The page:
Americans living in the UK that are looking to invest in any types of collective investment funds, regardless of the strategy, must be conscious of the treatment of their investments from a tax perspective. It is important to avoid Passive Foreign Investment Companies (PFICs) from an IRS perspective as well as to avoid collective investment schemes that attract Offshore Income Gains (OIG) treatment from an HMRC perspective. This makes it important to seek proper advice from a qualified tax professional that understands the US-UK tax treaty, and also to ensure that the investments that you hold are appropriate for you. Even for the simplest of investment strategies, it usually makes sense to take professional advice as an American in the UK.
Well thought through financial planning can provide opportunities to take advantage of the latest thinking in academic research, such as Bessembinder’s study, and allow investors to build a more efficient strategy than they might otherwise develop on their own. As an American, you might understandably believe that your investment options are limited to single stock strategies because you have heard about the complex rules around holding collective investment schemes overseas, however, with the correct portfolio oversight Americans can benefit from access to tax-efficient fund solutions.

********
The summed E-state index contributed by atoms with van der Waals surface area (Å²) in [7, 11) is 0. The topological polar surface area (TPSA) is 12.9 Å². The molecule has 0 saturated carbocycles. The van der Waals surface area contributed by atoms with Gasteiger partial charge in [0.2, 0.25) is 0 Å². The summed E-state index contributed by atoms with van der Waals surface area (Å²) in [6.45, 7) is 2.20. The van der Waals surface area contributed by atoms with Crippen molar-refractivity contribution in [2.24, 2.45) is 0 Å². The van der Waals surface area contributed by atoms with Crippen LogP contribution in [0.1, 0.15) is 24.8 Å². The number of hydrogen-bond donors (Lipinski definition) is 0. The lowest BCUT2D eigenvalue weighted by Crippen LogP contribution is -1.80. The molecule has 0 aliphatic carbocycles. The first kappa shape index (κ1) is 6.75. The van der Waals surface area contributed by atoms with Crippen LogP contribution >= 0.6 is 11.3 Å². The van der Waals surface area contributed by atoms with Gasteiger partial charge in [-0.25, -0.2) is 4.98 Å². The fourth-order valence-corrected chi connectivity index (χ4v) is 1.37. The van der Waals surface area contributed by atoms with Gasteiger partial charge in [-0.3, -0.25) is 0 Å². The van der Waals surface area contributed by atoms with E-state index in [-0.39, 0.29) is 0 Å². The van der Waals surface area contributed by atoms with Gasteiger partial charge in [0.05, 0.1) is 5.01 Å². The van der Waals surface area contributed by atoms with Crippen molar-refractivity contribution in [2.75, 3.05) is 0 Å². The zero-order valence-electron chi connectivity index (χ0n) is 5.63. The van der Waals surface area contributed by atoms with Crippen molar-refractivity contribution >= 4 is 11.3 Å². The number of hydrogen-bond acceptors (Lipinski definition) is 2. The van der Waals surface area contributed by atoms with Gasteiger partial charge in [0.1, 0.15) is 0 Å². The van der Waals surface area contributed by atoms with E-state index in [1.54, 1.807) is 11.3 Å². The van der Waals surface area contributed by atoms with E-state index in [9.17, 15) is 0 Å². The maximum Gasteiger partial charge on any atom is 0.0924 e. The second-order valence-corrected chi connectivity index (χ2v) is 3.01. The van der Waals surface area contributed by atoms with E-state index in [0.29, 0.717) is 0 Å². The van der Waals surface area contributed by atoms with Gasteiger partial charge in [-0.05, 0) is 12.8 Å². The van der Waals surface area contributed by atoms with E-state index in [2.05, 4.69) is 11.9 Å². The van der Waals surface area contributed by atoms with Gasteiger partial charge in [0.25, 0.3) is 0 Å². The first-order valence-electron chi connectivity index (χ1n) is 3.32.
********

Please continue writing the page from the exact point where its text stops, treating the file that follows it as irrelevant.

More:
With the appropriate advice you can invest in a globally diversified portfolio of collective investment schemes that are tax efficient from a US and UK perspective. These funds should be closely monitored to make sure that they remain efficient from a tax perspective and continue to drive long-term returns for each unit of risk being taken in the portfolio.
If you would like a full copy of MASECO’s ‘39 Steps to Smart Living in the UK’ or more information about MASECO’s services please visit www.masecoprivatewealth.com/the39steps or contact firstname.lastname@example.org. The information in this article is provided for information purposes only and does not take into account the specific goals or requirements of any particular individual.